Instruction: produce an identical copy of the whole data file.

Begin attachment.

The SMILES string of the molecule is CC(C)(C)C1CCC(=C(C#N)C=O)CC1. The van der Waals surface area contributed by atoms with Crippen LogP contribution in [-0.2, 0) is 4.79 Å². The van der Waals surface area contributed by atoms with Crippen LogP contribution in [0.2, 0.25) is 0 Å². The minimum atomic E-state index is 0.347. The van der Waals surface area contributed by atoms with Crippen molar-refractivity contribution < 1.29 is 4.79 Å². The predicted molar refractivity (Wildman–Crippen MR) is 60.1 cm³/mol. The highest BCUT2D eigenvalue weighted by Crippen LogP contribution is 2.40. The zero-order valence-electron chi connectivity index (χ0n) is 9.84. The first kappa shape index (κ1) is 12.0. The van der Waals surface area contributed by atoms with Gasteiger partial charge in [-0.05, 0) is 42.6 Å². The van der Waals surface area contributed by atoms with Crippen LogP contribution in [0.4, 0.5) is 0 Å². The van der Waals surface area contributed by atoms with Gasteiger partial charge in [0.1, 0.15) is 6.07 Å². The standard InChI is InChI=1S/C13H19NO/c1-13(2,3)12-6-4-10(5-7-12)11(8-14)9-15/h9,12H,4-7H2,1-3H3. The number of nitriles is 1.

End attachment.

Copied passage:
The SMILES string of the molecule is CC(C)(C)C1CCC(=C(C#N)C=O)CC1. The van der Waals surface area contributed by atoms with Crippen LogP contribution in [-0.2, 0) is 4.79 Å². The van der Waals surface area contributed by atoms with Crippen LogP contribution in [0.2, 0.25) is 0 Å². The minimum atomic E-state index is 0.347. The van der Waals surface area contributed by atoms with Crippen molar-refractivity contribution < 1.29 is 4.79 Å². The predicted molar refractivity (Wildman–Crippen MR) is 60.1 cm³/mol. The highest BCUT2D eigenvalue weighted by Crippen LogP contribution is 2.40. The zero-order valence-electron chi connectivity index (χ0n) is 9.84. The first kappa shape index (κ1) is 12.0. The van der Waals surface area contributed by atoms with Gasteiger partial charge in [-0.05, 0) is 42.6 Å². The van der Waals surface area contributed by atoms with Crippen LogP contribution in [0.4, 0.5) is 0 Å². The van der Waals surface area contributed by atoms with Gasteiger partial charge in [0.1, 0.15) is 6.07 Å². The standard InChI is InChI=1S/C13H19NO/c1-13(2,3)12-6-4-10(5-7-12)11(8-14)9-15/h9,12H,4-7H2,1-3H3. The number of nitriles is 1.